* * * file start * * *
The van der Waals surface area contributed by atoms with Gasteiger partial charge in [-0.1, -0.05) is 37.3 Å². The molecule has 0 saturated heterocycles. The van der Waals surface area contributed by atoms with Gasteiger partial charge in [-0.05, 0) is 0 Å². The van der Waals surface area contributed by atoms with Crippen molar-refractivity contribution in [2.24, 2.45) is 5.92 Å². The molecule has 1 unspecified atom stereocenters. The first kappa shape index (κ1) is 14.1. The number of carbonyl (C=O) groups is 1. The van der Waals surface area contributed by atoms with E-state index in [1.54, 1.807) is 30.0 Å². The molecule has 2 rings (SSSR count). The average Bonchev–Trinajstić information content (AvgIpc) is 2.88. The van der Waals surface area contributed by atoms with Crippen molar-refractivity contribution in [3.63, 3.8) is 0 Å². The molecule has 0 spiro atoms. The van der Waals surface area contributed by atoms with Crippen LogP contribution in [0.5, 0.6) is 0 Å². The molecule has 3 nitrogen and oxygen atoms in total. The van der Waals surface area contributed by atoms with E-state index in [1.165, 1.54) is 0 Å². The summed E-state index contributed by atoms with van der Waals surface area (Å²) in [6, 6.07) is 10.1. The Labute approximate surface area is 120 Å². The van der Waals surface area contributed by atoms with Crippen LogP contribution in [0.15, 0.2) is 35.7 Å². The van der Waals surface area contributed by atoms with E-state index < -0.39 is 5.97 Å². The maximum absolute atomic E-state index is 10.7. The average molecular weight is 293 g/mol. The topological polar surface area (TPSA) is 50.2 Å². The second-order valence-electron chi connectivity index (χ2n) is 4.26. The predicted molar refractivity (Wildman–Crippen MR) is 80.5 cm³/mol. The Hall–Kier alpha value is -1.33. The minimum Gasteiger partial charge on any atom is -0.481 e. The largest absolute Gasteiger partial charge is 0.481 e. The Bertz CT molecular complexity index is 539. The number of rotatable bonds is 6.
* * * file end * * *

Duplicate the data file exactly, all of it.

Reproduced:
The van der Waals surface area contributed by atoms with Gasteiger partial charge in [-0.1, -0.05) is 37.3 Å². The molecule has 0 saturated heterocycles. The van der Waals surface area contributed by atoms with Gasteiger partial charge in [-0.05, 0) is 0 Å². The van der Waals surface area contributed by atoms with Crippen molar-refractivity contribution in [2.24, 2.45) is 5.92 Å². The molecule has 1 unspecified atom stereocenters. The first kappa shape index (κ1) is 14.1. The number of carbonyl (C=O) groups is 1. The van der Waals surface area contributed by atoms with E-state index in [1.54, 1.807) is 30.0 Å². The molecule has 2 rings (SSSR count). The average Bonchev–Trinajstić information content (AvgIpc) is 2.88. The van der Waals surface area contributed by atoms with Crippen molar-refractivity contribution in [3.63, 3.8) is 0 Å². The molecule has 0 spiro atoms. The van der Waals surface area contributed by atoms with Crippen LogP contribution in [0.5, 0.6) is 0 Å². The molecule has 3 nitrogen and oxygen atoms in total. The van der Waals surface area contributed by atoms with E-state index in [1.165, 1.54) is 0 Å². The summed E-state index contributed by atoms with van der Waals surface area (Å²) in [6, 6.07) is 10.1. The Labute approximate surface area is 120 Å². The van der Waals surface area contributed by atoms with Crippen LogP contribution in [0.15, 0.2) is 35.7 Å². The van der Waals surface area contributed by atoms with E-state index < -0.39 is 5.97 Å². The maximum absolute atomic E-state index is 10.7. The average molecular weight is 293 g/mol. The topological polar surface area (TPSA) is 50.2 Å². The second-order valence-electron chi connectivity index (χ2n) is 4.26. The predicted molar refractivity (Wildman–Crippen MR) is 80.5 cm³/mol. The Hall–Kier alpha value is -1.33. The minimum Gasteiger partial charge on any atom is -0.481 e. The largest absolute Gasteiger partial charge is 0.481 e. The Bertz CT molecular complexity index is 539. The number of rotatable bonds is 6.